Lewis & Clark Expedition
The Lewis & Clark Expedition was accomplished by Captain Meriwether Lewis, Captain William Clark, and their fellow explorers, and was the visionary journey of President Thomas Jefferson. The journey was to become one of America’s greatest adventure stories. Remarkably, while plans for the travel were being made, the Louisiana Purchase became a reality. In 1803 Jefferson obtained approval from Congress to form a small Army unit to explore the Missouri and Columbia Rivers. The small discovery unit, consisting of some 30 Army personnel and 15 boatmen and woodsmen, began their journey near St. Louis, Missouri in 1804. They spent the winter of 1804-05 in North Dakota, where they hired a French fur-trader as interpreter, who married a Shoshone Indian maiden named Sacagawea. She was to become an important asset to the expedition.
In the spring of 1805, having divested itself of the boatmen, the expeditions' [sic] roster showed 2 Captains, 3 Sergeants, 23 Enlisted Men, 2 Interpreters, Clark's man York, and Sacagawea with infant son. They departed North Dakota with six canoes and two pirogues. In Montana, the explorers were faced with their first long portages. Attaching cottonwood wheels to the heavily loaded canoes they were able to negotiate the steep banks and complete the long traverses on the prairie. In July 1805, the expedition
They entered the Clearwater River in mid September, reached the Snake River in early October, and on October 16 they reached the Columbia River. Despite savage winds, squalls, and ocean swells in the estuary, they finally walked the sands of the Pacific in mid-November 1805. Their unprotected exposure to the fierce winter storms and lack of game forced them to find winter quarters. These they found near present day Astoria, Oregon, naming the site Fort Clatsop for their Indian neighbors. Lewis & Clark began the return journey in March 1806. During the winter, the men hunted for food and made clothing from elk skins. The Captains worked on their journal entries: Lewis filled his journal with descriptions of plants, mammals, birds, fish, and Indian culture. Clark drew illustrations of animals, plants, and made maps. On September 23, 1806 the expedition arrived back in St. Louis. The explorers had covered nearly 8,000 miles in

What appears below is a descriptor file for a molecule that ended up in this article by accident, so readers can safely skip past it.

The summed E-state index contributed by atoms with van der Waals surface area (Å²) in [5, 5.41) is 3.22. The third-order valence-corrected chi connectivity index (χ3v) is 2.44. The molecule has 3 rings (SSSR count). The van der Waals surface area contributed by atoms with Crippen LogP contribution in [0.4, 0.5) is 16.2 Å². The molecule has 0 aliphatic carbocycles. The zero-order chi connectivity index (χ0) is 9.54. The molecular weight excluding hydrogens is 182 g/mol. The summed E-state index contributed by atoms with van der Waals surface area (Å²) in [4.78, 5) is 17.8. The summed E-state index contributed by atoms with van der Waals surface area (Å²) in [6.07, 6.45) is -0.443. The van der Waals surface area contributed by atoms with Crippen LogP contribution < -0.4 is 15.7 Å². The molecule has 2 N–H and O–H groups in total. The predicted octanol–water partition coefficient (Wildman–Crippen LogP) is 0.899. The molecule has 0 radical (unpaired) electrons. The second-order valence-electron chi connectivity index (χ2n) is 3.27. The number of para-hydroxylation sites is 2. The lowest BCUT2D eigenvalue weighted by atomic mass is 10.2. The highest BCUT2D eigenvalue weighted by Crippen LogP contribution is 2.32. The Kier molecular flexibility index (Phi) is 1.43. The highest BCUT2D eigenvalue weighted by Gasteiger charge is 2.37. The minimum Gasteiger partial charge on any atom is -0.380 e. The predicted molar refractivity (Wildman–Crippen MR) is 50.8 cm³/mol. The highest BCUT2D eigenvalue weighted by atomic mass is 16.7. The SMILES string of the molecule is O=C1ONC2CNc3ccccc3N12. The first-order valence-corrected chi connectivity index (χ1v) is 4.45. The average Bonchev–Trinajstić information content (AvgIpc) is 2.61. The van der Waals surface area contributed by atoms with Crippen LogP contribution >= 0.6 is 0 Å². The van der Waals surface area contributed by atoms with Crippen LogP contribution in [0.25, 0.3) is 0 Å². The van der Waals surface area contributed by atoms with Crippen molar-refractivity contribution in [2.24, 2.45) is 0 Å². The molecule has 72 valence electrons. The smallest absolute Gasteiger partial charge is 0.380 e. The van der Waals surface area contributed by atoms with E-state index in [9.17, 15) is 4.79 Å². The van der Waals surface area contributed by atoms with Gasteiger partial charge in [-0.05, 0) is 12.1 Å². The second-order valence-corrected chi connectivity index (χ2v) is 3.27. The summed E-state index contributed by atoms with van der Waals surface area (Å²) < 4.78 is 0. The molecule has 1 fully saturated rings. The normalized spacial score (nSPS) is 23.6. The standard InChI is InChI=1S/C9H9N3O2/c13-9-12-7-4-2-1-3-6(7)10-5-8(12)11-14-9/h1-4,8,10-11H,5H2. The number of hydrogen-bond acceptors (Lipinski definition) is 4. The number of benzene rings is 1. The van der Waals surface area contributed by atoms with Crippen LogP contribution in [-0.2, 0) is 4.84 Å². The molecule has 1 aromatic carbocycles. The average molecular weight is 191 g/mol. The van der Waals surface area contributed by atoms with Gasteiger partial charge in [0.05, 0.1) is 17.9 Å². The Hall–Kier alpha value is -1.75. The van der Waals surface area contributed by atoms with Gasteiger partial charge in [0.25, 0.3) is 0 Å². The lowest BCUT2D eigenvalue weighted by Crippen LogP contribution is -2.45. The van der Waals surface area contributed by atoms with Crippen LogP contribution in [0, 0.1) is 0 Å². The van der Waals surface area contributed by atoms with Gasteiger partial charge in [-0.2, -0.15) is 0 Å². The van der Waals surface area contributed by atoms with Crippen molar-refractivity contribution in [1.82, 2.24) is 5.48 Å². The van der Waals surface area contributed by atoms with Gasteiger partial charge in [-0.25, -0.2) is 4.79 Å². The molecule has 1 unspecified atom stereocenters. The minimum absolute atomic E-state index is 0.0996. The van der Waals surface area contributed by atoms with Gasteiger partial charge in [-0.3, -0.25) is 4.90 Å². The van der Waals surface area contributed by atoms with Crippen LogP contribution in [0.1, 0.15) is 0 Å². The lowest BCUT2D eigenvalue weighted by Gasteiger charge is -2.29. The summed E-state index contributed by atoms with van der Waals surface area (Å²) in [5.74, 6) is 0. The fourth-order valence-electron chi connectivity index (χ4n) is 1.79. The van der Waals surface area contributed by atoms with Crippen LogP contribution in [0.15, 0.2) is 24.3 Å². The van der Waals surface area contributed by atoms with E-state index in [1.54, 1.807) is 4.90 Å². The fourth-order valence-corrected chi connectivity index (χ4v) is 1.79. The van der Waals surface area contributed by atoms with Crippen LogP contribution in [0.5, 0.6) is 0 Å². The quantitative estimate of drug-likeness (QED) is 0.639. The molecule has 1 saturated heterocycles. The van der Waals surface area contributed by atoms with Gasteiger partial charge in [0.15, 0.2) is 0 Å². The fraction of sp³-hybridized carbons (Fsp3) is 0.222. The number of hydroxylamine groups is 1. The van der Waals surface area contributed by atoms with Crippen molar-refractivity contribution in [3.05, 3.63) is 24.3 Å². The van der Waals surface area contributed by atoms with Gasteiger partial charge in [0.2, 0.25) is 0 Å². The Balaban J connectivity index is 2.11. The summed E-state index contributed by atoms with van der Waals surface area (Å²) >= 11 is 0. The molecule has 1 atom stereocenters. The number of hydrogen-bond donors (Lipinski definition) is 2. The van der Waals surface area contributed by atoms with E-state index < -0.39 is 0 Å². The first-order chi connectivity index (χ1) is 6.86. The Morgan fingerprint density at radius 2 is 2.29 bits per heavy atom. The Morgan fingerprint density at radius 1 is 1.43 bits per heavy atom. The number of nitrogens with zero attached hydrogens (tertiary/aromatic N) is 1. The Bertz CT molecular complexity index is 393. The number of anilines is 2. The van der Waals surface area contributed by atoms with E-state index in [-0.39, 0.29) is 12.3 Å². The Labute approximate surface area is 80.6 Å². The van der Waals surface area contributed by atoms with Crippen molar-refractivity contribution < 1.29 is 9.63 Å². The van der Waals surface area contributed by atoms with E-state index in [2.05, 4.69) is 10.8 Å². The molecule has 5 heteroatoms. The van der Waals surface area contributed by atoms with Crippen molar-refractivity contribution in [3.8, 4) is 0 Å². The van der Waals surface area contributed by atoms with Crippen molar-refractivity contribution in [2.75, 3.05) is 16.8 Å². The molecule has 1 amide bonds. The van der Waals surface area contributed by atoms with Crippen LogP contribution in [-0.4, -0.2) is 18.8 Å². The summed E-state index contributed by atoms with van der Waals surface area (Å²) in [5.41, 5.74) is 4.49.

[Map caption reads]
"Following in the Steps of Captains Lewis and Clark"
Erected 2012 by the Veterans Council of Northwest Arkansas and Many Concerned Citizens and Organizations.
Marker series. This marker is included in the Lewis & Clark Expedition marker series.
Location. 36° 26.009′ N, 94° 13.786′ W. Marker is in Bella Vista, Arkansas, in Benton County. Click for map. Marker is at the Veterans Wall of Honor. Marker is at or near this postal address: 103 Veterans Way, Bella Vista AR 72714, United States of America.
Other nearby markers. At least 8 other markers are within walking distance of this marker. Revolutionary War (here, next to this marker); War of 1812 (here, next to this marker); The Alamo (here, next to this marker); Mexican War (here, next to this marker); Veterans Wall of Honor (a few steps from this marker); Purple Heart (a few steps from this marker); Silver Star Medal (a few steps from this marker); Bronze Star Medal (a few steps from this marker). Click for a list of all markers in Bella Vista.
Also see . . .
1. Lewis & Clark National Historic Trail. (Submitted on December 11, 2015, by William Fischer, Jr. of Scranton, Pennsylvania.)
2. Lewis & Clark at National Geographic
3. The Journals of the Lewis and Clark Expeditions. (Submitted on December 11, 2015, by William Fischer, Jr. of Scranton, Pennsylvania.)
4. The Lewis and Clark Expedition. (Submitted on December 11, 2015, by William Fischer, Jr. of Scranton, Pennsylvania.)
5. Veterans Wall of Honor, Bella Vista AR. (Submitted on December 11, 2015, by William Fischer, Jr. of Scranton, Pennsylvania.)
Categories. • Exploration • Native Americans • Patriots & Patriotism • Waterways & Vessels •
Credits. This page originally submitted on , by William Fischer, Jr. of Scranton, Pennsylvania. This page has been viewed 208 times since then and 46 times this year. Photos: 1, 2, 3. submitted on , by William Fischer, Jr. of Scranton, Pennsylvania. 4. submitted on , by William Fischer, Jr. of Scranton, Pennsylvania. This page was last revised on June 16, 2016.